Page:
Microsoft is leveraging blockchain technology to create a trustless digital identity scheme, but its not launching a token or building a private blockchain to do so. Its building on Bitcoin instead.
Announced on May 13, 2019, Project ION is an open-source, Layer 2 network built out of the public key infrastructure protocol Sidetree. In practice, “it is akin to Lightning, in that there is no secondary consensus among ION nodes,” a source close to the network’s development told Bitcoin Magazine.
“This is just like Bitcoin, but for IDs,” the source said.
The idea here is to make user names obsolete. Instead of logging into Facebook, email or any other application with a username, users can use a digital decentralized ID (DID) instead. This DID, like a private key when signing a transaction to the Bitcoin network, proves ownership. Individual ION nodes on the secondary network will be responsible for keeping track of these DIDs and timestamping them onto the Bitcoin blockchain for reference and attestation.
To create an ID, a user would wrap a public key into a DID creation document on the ION network, signing this input with their private key and sending it to a node on the network. This ION node then archives the metadata (without accessing the data itself) as a DID document for other nodes to reference. To set ownership of the DID in stone, the node batches reference hashes for all of the DIDs it has received into an OP_RETURN transaction and anchors it to the Bitcoin blockchain (this can be done on a variable schedule, either every block, every few blocks, etc.).
Every time a user updates their DID state — by creating a sub-ID or updating metadata, for example — the corresponding node updates these changes in the DID document. And whenever a batch is anchored on the blockchain, each ION node, which is constantly monitoring the blockchain, will identify the hashes as originating from the ION network. They’ll then pluck this transaction batch from the network, reference the DID documents in the nodes that sent it and sync up with the latest states of the IDs to keep the network up to date. Nodes can choose to batch transactions and monitor the chain, while others that wish to cut operation costs may simply monitor the chain to keep DID states up to date.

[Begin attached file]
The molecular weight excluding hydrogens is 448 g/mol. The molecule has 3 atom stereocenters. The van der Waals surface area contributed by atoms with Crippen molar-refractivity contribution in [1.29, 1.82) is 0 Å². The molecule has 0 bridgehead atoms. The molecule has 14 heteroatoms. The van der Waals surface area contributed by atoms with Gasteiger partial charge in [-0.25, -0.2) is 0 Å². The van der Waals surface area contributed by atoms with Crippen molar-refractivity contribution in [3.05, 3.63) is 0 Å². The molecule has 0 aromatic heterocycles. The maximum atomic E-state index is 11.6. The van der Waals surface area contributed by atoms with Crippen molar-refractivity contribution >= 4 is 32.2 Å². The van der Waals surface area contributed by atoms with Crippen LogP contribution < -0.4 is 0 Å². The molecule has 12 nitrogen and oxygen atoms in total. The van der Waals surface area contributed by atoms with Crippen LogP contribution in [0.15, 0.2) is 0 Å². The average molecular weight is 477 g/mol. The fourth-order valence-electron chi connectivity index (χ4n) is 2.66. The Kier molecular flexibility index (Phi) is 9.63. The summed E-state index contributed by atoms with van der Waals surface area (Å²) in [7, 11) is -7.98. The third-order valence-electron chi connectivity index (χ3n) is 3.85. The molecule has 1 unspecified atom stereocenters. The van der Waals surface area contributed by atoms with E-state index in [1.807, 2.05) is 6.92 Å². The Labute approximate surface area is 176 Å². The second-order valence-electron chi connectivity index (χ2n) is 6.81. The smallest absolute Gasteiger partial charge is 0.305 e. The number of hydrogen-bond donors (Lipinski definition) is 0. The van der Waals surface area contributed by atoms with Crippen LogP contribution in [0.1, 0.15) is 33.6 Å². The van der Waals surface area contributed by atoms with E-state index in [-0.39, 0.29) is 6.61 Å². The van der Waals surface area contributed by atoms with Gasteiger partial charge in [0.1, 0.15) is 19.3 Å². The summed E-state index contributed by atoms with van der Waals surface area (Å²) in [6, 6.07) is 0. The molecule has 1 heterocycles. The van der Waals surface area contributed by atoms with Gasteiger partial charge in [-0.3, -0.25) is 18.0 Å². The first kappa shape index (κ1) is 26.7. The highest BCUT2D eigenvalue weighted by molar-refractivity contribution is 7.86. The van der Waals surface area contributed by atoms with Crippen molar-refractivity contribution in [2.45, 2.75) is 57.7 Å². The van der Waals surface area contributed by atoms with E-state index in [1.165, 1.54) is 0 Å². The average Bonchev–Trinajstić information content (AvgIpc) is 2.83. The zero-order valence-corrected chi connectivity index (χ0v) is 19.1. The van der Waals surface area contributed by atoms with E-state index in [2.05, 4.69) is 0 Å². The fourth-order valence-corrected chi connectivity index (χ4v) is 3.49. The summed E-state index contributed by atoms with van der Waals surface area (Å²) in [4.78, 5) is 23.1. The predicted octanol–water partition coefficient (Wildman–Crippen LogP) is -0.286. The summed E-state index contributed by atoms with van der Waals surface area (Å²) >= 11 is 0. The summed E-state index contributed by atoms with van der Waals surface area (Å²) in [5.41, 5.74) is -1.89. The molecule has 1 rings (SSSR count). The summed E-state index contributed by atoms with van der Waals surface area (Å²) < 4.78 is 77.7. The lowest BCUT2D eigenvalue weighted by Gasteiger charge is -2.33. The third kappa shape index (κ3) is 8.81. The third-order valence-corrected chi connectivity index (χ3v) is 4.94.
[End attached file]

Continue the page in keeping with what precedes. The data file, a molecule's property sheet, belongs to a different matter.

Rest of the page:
“Unlike money, decentralized identifiers don't have the same doublespend problem,” the source told Bitcoin Magazine. “All we need is chronology.”
This chronology is the key to DID owners proving that the most current state of a digital identity belongs to them. In practice, it would work like this: When sending a DID to a verifier, this party would challenge a user to resolve the state of this identity with its corresponding DID document on the network to prove ownership. This can only be done using a secret value given to the DID owner when the identity is hashed onto the blockchain, and only an owner can resolve or update a DID’s state using this value.
Users can create various identities under this schemata for any number of use cases. ION’s DIDs could be used for zero-knowledge, proof ID verification in bars, for example, or it could be used for membership programs with hotels and airlines — there’s also innumerable use cases for signing into online services.
The source emphasized that, while Microsoft has been developing the technology, it’s open source and anyone can run a node. Plus, the legacy computer company won’t charge a fee for the service.
According to the announcement, a handful of companies have shown early interest in running ION nodes, including Bitcoin hardware and security firm Casa, data center Equinix and internet security company Cloudflare.